Used to enjoy watching Letterman, until he went uber-PC liberal-friendly; the lack of which is what had *previously* set him apart from Leno et al… now I *prefer* Leno because he's (now) *not* maniacally PC-liberal, as others here have similarly noted. Oh, and because he's an honest-to-God Car Guy. Owning that much is likely what changed his political leanings, as it usually does with Hollywood types who start earning big bucks, only to see them taken by the government and all manner of other leaches.

    But the only show I really enjoy (the few times I waste my time watching it (I'm rather a PBS & NightLine kinda guy) is Ferguson's show with Geoff the robot. Why? He doesn't care about sucking up to ANYONE. And he's completely fresh every night, albeit a bit crazy like a British comedy. But I hated his character on the Drew Carey show. And I really didn't like his show's predecessor any more than the other C-List late-show hosts. What had he done previously to have been hired, been a handsome C-List school QB?

    As for the rest? WHY ARE THEY EVEN ON? Fat-Boy Kimmel was a bit funny for the first few years, maybe 2 or 3… then he got to the point he treated everybody like shit (well, his fat-assed cousin Sal did, typically). Glad JK finally lost some weight. Loved and still love his mum and aunt Chippie and female cousin. Hot! But not worth watching, as they're rarely on. Dickie! Bostones!!! Cleo and the band ROCK. Gotta give 'em credit & props. Whatever the hell that means. RIP, Uncle Frank. Related or not in real life, he was the best. Yo Aunt Chippie… now you're free to mingle and chat amongst yourself…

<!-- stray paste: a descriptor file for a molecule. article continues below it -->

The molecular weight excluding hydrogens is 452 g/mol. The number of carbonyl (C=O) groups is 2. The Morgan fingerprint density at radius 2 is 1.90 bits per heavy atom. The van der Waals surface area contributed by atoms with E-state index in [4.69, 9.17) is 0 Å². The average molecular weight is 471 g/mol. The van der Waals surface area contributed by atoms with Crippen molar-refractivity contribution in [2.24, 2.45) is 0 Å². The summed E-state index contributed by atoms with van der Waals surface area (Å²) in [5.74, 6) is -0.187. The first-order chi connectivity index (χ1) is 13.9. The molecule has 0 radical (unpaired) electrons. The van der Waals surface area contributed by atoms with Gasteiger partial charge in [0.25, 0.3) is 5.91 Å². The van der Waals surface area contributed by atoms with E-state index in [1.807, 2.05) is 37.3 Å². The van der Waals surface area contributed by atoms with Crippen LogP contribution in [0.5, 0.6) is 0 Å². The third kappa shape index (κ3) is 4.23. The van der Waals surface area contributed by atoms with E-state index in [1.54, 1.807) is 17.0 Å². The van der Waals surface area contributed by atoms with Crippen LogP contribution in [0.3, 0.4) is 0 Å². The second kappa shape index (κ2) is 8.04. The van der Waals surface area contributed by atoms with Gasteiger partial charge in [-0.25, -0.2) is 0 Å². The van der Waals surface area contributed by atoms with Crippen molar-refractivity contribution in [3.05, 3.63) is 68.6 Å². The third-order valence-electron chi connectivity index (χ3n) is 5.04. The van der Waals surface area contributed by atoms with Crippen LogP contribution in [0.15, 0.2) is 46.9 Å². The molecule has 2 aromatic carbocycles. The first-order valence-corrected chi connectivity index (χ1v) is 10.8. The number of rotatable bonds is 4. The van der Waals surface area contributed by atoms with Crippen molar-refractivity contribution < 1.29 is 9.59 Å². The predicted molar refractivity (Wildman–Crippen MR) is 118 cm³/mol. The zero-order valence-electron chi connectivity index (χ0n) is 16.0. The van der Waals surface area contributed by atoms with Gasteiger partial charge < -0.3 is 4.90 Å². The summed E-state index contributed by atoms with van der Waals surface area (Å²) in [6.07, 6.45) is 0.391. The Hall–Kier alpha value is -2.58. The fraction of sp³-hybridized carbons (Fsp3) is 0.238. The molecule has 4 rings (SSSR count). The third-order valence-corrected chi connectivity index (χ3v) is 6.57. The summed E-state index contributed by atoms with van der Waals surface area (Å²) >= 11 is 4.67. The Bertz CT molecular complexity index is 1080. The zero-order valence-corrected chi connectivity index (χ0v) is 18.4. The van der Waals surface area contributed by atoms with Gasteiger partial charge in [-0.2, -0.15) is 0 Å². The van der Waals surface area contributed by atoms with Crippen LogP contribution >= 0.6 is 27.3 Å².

Of course, Chelsea has some nice bubs, but that's hardly enough reason to warrant watching and sitting through her drivel (or that of her co-horts and that fat little turd what's-his-name).


  • ChipsRDown

    It's funny because Conan is a smart guy, he's funny off the cuff …… but he doesn't seem to understand that people just don't like his goofball antics and his boring, inane chatter. He says the same stupid things for 15 years now at the start of his show. I don't get it why he just won't make some changes

  • LAVA89

    Craig Ferguson actually IS from the Stand-Up world (albeit European). There's no way you can do a completely ad-libbed monologue without having that kind of experience. And just because Craig was on a sitcom doesn't mean he didn't have experience in Stand-Up, much like Drew Carey was a stand up who happened to get his own show(s). But yes, I would agree that most of the rest, like Fallon and Conan, do not have that experience.

  • Cd3dnw

    Leno is the only one that has ever made me laugh. I never got Conan or letterman.

  • Mike

    Everyone said the Tonight Show would end after Johnny Carson and IT DIDN'T.